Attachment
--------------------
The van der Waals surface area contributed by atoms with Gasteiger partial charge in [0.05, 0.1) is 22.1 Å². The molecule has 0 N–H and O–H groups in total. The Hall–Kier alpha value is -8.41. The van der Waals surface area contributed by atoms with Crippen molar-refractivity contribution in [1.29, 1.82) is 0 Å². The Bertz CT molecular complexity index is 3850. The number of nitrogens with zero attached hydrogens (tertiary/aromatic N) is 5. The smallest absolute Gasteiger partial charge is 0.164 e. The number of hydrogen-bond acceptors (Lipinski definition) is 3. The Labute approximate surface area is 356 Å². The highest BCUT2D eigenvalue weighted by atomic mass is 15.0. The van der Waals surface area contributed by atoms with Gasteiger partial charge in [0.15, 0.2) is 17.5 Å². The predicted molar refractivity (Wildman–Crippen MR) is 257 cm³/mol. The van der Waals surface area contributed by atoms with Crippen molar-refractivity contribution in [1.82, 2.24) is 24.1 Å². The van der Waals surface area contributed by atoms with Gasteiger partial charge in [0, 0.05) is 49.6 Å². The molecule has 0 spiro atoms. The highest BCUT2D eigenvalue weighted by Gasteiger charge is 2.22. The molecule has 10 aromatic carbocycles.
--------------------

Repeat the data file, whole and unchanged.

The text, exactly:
The van der Waals surface area contributed by atoms with Gasteiger partial charge in [0.05, 0.1) is 22.1 Å². The molecule has 0 N–H and O–H groups in total. The Hall–Kier alpha value is -8.41. The van der Waals surface area contributed by atoms with Crippen molar-refractivity contribution in [1.29, 1.82) is 0 Å². The Bertz CT molecular complexity index is 3850. The number of nitrogens with zero attached hydrogens (tertiary/aromatic N) is 5. The smallest absolute Gasteiger partial charge is 0.164 e. The number of hydrogen-bond acceptors (Lipinski definition) is 3. The Labute approximate surface area is 356 Å². The highest BCUT2D eigenvalue weighted by atomic mass is 15.0. The van der Waals surface area contributed by atoms with Gasteiger partial charge in [0.15, 0.2) is 17.5 Å². The predicted molar refractivity (Wildman–Crippen MR) is 257 cm³/mol. The van der Waals surface area contributed by atoms with Crippen molar-refractivity contribution in [1.82, 2.24) is 24.1 Å². The van der Waals surface area contributed by atoms with Gasteiger partial charge in [0, 0.05) is 49.6 Å². The molecule has 0 spiro atoms. The highest BCUT2D eigenvalue weighted by Gasteiger charge is 2.22. The molecule has 10 aromatic carbocycles.